While learning Ruby you will hear everything in Ruby is an object. This post will cover objects, classes, class variables, instance variables, and self.
Object Orientated Program (OOP) is a piece of code use to mimic real world situations.
A class is a blueprint that for something and an object is a copy of that blueprint.
Classes are like cookie cutters. A cookie cutter can stamp out many different types of cookies. Gingerbread, sugar cookies, and chocolate chip cookies (my personal favorite). A cookie is an object. You can have many cookies (objects) and each cookie can have different characteristics (properties).
Initializing a new object
Start with creating a new file called cookie.rb and inside that file we will define a cookie class and initializing a message that a cookie was created. When you add an initializing method to your cookie class it will be included every time you create a new cookie. The initializing method is a constructor.
In your IRB terminal if you run:
You will have created a new cookie object <Cookie: OxOO7f8ed418ebeO>
Let’s create a new cookie with a name.
You now have a cookie object with the name ‘Sugar Cookie’.
The @name is an instance variable. The @name variable will belong to the Cookie class. A cookie name is passed in as an argument.
A method is a behavior think it as a verb. A verb describes an action that does something. We are going to create a method that decorates our cookie with a specific color.
run your cookie.rb file
Our cookie now has a name and is decorated but what if we wanted to see the cookie name?
We can try
We get a (NoMethodError). Which means we need to create a method for getting the name because either it doesn’t exist or we don’t have any access to the name method.
Let’s create a method that will return the name of the cookie called get_name.
We now get ‘Sugar Cookie’ as the name for our cookie.
The get_name is known as a getter method. What if we wanted to change the name of my cookie to Super Duper Sugar Cookie? We would have to add a setter method called change_name and pass in a new name as an argument.
Now we can change my sugar_cookie name to Super Duper Sugar Cookie
sugar_cookie.change_name("Super Duper Sugar Cookie")
returns ‘Super Duper Sugar Cookie’
A shortcut to set a setter and getter method is to use the attr_accessor method.
Let’s refactor this code to include the attr_accessor method for name.
The attr_accessor method takes a symbol as an argument, which is used to create a getter and setter methods. One line of code will replace the get_name and change_name methods.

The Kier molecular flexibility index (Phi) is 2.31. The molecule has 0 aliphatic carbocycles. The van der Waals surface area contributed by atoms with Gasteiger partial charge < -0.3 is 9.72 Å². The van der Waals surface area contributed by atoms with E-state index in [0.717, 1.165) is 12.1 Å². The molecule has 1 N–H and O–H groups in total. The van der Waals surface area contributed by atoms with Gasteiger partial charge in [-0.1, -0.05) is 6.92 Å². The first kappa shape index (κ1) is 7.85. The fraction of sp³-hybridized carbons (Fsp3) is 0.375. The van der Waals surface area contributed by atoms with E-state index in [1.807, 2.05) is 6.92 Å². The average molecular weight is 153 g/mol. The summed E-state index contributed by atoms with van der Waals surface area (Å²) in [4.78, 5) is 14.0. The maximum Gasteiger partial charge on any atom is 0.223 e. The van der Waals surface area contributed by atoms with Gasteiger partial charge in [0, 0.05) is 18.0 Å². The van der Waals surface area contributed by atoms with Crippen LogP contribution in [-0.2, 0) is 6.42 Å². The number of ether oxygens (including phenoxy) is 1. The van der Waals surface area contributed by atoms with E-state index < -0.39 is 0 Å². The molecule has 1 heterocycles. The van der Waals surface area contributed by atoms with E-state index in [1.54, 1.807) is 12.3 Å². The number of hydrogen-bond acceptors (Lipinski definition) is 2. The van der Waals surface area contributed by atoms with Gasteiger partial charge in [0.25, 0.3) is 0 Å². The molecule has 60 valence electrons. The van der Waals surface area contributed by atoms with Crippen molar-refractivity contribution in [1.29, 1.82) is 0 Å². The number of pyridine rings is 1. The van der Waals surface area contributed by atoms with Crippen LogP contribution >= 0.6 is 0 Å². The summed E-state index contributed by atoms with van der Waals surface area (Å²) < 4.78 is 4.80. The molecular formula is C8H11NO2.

We can now read (getter method) the cookie’s name by using: sugar_cookie.name
We can also write a new name (setter method) for sugar_cookie
sugar_cookie.name = "Super Duper Sugar Cookie"
Let’s add more properties to our cookie. When a cookie gets initialized we want it to have a description and the day it is available for purchase.
We add a getter and setter method for description and available.
Then add an info method to get the information about our cookie.
run your cookie.rb file
Death by chocolate is made with dark chocolate cookie with chocolate chips topped with a dark ganche and is sold on Fridays.
What if we want to change our cookie description or the day that is sold? We would have to add a method to change that information.
Calling methods with self
We don’t want to create new variable but we want to call on the setter method. Using self.name will call on the @name variable we used originally to set the name of our cookie.
To be consistent we also want to change the info method to reflect self for the instance variables we are accessing.
Class methods that are called directly on the class itself, without instantiating any objects.
We have a class variable called @@number_of_cookies, which starts at 0. Every time we create a new cookie (initialize) the number of cookies gets increased by 1. We can also access the class variable from within our instance method. This is an example of using a class variable and a class method to keep track of class level information that is specific to the class.
Object Orientated Program can be a very complicated to understand. Try and create some of your own classes and practice with different ideas. Try applying this lesson to creating cars, houses, or people. The more practice you get the better you will understand OOP.